The Bank of England held fire on further emergency measures for the UK economy today, despite another dose of worrying news from the manufacturing sector.
Interest rates were kept at a record low of 0.5% while the Bank's quantitative easing (QE) programme remained at £275 billion following the increase of £75 billion in October.
The no-change decision came despite a call from the British Chambers of Commerce to increase its support with a £50 billion top-up to QE, following October's shock increase.
But the Bank opted not to move yet as it waits for a clearer picture of how the economy fared in the final quarter of 2011 following mixed recent data.
Fears intensified today that the economy might have slipped into reverse in the fourth quarter of 2011, after Office for National Statistics figures revealed industrial production declined by 0.6% in November, following a 1% fall in October.
Manufacturing output fell 0.2% in November although its decline was at a lower rate than the previous month.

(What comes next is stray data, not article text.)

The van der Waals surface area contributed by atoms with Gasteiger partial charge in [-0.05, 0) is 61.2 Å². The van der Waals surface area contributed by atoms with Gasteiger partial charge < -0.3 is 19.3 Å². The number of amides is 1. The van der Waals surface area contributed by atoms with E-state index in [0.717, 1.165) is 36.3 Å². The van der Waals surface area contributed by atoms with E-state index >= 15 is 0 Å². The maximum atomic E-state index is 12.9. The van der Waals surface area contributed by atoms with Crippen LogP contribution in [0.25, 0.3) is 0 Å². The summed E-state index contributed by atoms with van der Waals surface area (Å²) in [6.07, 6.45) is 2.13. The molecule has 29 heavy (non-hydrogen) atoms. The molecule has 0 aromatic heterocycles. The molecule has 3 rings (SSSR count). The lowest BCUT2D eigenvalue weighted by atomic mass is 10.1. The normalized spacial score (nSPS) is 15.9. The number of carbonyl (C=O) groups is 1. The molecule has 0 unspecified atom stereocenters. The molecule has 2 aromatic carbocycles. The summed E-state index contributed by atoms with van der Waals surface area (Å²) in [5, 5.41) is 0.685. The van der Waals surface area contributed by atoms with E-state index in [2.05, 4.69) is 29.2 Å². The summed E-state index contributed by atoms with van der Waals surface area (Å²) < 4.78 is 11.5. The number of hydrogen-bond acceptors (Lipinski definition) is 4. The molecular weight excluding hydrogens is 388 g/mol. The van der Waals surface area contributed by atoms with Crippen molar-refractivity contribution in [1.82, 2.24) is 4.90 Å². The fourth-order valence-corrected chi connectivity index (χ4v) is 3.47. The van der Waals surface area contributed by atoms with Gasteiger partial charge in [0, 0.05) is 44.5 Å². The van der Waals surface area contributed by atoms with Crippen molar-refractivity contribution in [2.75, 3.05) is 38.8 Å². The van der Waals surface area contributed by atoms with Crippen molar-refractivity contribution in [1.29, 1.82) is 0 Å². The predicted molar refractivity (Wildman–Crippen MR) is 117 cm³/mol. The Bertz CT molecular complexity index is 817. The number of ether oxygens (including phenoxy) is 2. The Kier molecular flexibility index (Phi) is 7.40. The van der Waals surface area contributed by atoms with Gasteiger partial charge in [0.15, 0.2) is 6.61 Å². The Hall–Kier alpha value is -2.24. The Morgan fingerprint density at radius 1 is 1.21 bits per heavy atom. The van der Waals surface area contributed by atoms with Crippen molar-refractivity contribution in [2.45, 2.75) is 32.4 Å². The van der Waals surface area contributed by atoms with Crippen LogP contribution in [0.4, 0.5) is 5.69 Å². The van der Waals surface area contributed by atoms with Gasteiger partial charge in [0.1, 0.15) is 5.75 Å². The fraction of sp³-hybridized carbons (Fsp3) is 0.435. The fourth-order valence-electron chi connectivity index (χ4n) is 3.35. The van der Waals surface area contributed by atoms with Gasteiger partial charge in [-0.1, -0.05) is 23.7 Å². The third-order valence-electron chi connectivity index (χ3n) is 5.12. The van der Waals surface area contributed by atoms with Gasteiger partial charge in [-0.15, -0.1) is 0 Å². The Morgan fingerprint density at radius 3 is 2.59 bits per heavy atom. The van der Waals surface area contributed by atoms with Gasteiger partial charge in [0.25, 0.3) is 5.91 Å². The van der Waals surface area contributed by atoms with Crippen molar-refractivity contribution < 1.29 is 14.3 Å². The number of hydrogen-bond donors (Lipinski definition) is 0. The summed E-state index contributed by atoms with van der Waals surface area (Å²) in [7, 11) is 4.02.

There have also been recent signs that the economy improved slightly in December, with industry surveys coming in stronger than expected.
Growth in the powerhouse services sector, which makes up 75% of the UK economy, is likely to have saved the wider economy from contraction in the final quarter, while surveys reported growth in manufacturing and construction.
But the crisis in the eurozone - which the Bank cited as one of the key threats to UK recovery - continues to rumble on as EU leaders are yet to deliver a concrete plan to resolve the region's problems.
Economists still expect a further £50 billion of QE from the Bank of England in both the first and second quarters of this year, taking the total up to £375 billion.
The minutes from the monetary policy committee's (MPC) last meeting in December suggested a further cash injection to boost the economy was highly probable but not until February at the earliest, as the committee has yet to complete the latest round of QE.
Ian McCafferty, chief economic adviser at business body CBI, said: "Today's decision by the MPC to leave monetary policy unchanged was expected, since the current round of asset purchases is not yet complete.
"But with economic conditions fragile and inflation expected to undershoot, the MPC appears to be signalling that a further extension of the asset purchase programme is likely in the months ahead."
Holding interest rates at 0.5% will be welcomed by borrowers, but the extended period of lower lending costs spells more misery for pensioners and savers, who will continue to suffer low returns on their money at a time when inflation is eroding the value of their deposits.
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